5) Find out what your in-laws like most, and try to do some of that. If your mother-in-law is a good cook, ask her to teach you some of your new husband’s favorite recipes. If your father- or brother-in-law knows cars, ask him to help you shop for yours, or advise you about car repairs. Sharing informal, productive activities is very bonding, as is allowing others to mentor you.

6) If you want to be closer as a family, invite both moms to a lunch or to get a manicure with you—another bonding experience. Or, have a back yard barbecue for just the two of you and all your in-laws.

All this is more easily said than done, but if you can do it, the annoyance factor will be small, which will allow you to experience more of the good things. In some cases, a partner who has a lot of skill with people can improve the relationship between a spouse and the spouse’s family.

It’s not always easy even to get along with your own extended family. Some family members are easy to be around, and others are more difficult. It’s not that they’re bad people, others may get along with them fine, but you may have to work a little bit more to understand what they mean, to not take what they say the wrong way, or use a little more patience around them, because their personalities or styles are quite different from yours. It's worth the work, because your differences will stretch you a bit, and enrich your life and understanding in ways that more similar people don’t. Challenging relationships can be the most rewarding, when you understand they have a purpose.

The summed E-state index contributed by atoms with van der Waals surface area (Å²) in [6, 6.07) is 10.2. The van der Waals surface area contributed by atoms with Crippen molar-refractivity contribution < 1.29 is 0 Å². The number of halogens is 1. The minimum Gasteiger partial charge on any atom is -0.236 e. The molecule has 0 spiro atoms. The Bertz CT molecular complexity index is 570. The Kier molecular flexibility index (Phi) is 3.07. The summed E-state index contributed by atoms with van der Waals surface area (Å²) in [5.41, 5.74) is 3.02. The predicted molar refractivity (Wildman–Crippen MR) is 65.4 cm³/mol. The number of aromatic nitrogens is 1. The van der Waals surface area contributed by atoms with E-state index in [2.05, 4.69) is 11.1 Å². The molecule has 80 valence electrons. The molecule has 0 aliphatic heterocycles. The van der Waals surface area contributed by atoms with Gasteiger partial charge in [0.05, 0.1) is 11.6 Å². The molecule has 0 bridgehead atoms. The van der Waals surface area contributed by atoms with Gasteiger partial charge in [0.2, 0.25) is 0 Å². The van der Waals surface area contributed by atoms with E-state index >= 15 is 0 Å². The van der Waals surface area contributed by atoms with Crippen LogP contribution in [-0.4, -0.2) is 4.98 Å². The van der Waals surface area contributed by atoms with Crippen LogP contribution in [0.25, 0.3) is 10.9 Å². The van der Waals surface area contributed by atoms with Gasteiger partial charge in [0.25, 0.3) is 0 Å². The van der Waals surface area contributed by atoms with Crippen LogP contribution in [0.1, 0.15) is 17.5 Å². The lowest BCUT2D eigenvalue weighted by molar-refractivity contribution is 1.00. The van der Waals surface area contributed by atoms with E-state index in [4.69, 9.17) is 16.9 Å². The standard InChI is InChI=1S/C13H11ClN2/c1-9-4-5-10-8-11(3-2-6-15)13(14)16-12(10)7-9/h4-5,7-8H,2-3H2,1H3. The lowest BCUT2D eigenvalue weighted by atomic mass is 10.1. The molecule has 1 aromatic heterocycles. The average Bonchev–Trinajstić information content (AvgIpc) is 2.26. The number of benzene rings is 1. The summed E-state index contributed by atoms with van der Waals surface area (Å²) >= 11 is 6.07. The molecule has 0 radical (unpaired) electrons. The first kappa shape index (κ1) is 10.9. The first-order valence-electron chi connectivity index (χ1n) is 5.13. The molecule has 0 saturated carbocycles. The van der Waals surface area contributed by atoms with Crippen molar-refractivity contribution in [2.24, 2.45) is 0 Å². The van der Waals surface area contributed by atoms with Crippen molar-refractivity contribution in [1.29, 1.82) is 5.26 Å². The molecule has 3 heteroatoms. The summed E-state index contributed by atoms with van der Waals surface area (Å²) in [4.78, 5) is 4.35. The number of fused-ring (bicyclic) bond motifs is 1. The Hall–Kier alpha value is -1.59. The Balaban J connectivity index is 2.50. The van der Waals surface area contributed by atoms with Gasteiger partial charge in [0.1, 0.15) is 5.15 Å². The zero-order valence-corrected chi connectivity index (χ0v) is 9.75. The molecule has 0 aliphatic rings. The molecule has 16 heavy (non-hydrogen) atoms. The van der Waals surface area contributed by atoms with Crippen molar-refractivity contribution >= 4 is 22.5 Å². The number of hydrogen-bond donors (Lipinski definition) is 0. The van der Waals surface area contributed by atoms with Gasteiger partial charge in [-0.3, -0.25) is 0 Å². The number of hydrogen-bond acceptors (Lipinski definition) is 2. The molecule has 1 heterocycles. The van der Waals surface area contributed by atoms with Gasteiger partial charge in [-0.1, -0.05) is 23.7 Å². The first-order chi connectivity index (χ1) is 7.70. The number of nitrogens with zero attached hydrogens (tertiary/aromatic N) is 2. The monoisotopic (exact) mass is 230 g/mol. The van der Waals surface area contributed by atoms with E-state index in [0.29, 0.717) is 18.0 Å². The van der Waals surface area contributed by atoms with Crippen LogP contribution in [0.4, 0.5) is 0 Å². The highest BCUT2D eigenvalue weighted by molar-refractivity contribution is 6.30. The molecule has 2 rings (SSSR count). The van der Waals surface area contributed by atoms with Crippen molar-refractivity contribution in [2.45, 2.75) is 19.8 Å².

If you don't have an easy time with some of your family, but still want to attend family gatherings, check your own thinking first. Instead of approaching the day trying to get what you've always wanted from your family, instead think of finding a way to enjoy them as they are. Find something you can appreciate about a family member you have trouble with; something he does well, the way she dresses, his good friends, her hobbies. Make that the focus of your time together.

Often, the same quirks, reactions and behaviors that create problems between you and a family member wouldn't be a problem if it was someone else’s family member. If your best friend’s relative did the same thing, you’d probably let it go, gloss over it and focus on getting along. The same techniques will work with your own relative. Try pretending you’re talking with someone else's family member and see if that puts things is perspective. Use the following guidelines to let go of small things that might get in the way of enjoying the day.

To let go of small things:

1. Perspective: Put today's events in perspective—will it be important an hour from now or fifteen minutes from now? Most of them won't be.

2. Self-understanding: If someone or something upsets you, don’t exacerbate the problem by getting on your own case for reacting. Reactions are normal—it’s what we do with them that counts.

3: Rise above: If someone frightened you (a driver who cut you off) then give a little prayer of thanks that you survived, bless the other driver (who probably needs it) and you’ll feel better.